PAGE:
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Future kid

A Chennai student recalls her experiences of the Global Young Leaders Conference

Smiruthi Ram (second from right)

"I WAS a little wary and had a closed perspective of my trip. But the knowledge I have gathered from this programme is incredible," says Smiruthi Ram, who attended the Global Young Leaders Conference (GYLC) in June this year. She was among 350 students from across various countries, who participated in the programme. As a Std. XII student of the Padma Seshadri Bala Bhavan School, K.K Nagar, she says that the conference changed her outlook on life. Smiruthi, along with her classmate, Anjana Badrinarayanan, were selected for the leadership programme held in the U.S.

The GYLC is a leadership development programme that offers youngsters a unique opportunity to build leadership qualities in a global context. During the 12-day programme, students participate in discussions and are encouraged to analyse global issues. "The theme of the GYLC is `The leaders of tomorrow preparing for global challenges and responsibilities of the future'. We were divided into different groups and asked to represent 13 different countries. I had to represent Israel and was the spokesperson for my group. I had to speak about Israeli issues at a mock UN assembly as part of a global summit," she says. Other issues Smiruthi and her team had to discuss were the `politics of trade' where students came up with mock strategies whereby Brazil could take on the EU regarding the imposition of coffee trade barriers. "These discussions changed my attitude and I learnt to listen and put forth my views without interrupting others. I learnt the art of diplomacy as each one of us had varied opinions on the same issue. To convince them about ours was a big task," says Smiruthi.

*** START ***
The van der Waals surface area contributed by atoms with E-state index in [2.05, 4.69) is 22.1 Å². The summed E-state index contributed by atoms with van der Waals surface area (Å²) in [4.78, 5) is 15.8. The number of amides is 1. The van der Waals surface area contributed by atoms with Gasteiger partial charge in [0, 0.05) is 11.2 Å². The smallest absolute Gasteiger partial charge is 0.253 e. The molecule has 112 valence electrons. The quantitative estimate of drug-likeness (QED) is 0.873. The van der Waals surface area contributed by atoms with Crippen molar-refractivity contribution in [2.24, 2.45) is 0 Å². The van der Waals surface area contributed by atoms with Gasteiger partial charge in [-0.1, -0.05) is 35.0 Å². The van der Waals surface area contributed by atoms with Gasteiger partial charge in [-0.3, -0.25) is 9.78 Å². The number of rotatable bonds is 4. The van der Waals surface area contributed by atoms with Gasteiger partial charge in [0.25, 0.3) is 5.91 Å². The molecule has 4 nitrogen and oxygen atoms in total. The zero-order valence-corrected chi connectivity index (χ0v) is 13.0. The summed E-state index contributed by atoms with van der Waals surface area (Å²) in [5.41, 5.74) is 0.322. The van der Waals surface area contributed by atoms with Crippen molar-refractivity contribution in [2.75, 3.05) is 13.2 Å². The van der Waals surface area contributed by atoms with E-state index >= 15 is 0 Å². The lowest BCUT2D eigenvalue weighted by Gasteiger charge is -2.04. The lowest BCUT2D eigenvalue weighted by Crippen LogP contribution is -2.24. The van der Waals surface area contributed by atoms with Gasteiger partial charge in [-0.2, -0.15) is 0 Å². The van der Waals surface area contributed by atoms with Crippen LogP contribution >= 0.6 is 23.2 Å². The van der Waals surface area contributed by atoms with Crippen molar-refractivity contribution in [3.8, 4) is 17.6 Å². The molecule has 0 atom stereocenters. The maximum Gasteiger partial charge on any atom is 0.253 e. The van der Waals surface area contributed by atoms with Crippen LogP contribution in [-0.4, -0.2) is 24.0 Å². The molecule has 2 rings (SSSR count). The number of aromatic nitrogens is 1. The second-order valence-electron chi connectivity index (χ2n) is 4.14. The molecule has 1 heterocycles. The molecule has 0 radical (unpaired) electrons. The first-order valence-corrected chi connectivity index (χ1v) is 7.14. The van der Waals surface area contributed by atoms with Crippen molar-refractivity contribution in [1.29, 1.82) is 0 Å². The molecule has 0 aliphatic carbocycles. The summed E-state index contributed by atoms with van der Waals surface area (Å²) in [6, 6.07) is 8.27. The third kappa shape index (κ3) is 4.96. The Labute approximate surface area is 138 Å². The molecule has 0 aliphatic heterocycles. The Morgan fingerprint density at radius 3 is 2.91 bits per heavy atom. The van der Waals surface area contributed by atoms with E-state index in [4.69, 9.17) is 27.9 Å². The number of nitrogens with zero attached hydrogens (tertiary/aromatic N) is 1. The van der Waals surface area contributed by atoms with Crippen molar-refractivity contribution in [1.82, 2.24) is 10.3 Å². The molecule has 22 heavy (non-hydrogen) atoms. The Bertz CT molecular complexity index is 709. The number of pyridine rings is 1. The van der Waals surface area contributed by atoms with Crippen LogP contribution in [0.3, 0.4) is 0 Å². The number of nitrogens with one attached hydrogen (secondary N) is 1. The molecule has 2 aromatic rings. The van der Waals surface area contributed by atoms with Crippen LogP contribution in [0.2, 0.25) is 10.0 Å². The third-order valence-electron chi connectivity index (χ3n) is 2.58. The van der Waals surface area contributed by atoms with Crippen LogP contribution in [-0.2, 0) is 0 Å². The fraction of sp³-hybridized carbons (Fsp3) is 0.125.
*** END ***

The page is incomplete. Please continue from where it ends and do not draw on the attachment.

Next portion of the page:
A typical day would start with leadership group meetings, a visit to a historic place. We would meet post-lunch again to discuss global issues. "As we had to address issues concerning other countries, we had a lot of homework to do. I found that Indian students had an edge over students from other countries in terms of geography and global current affairs."

Apart from reading books, Smiruthi has a passion for table tennis and was ranked 6th in the All India Sub Junior category. "Attending the GYLC was the opportunity of a lifetime. Now, that the excitement is over I want to settle down to some serious study and score well in my Board exams," says Smiruthi, who later wants to pursue a course in Genetic Engineering.

To attend the GYLC, students send in their profiles and state why they are interested in participating in the programme. The school shortlists applicants and forwards their applications to the authorities. "Since this is a self-sponsored trip, not many can afford it. But, it is an excellent training for students with a high scholastic aptitude. If there were organisations that came forward to sponsor the trip, there would be more global young leaders," feels Smiruthi. For more information about such programmes log on to


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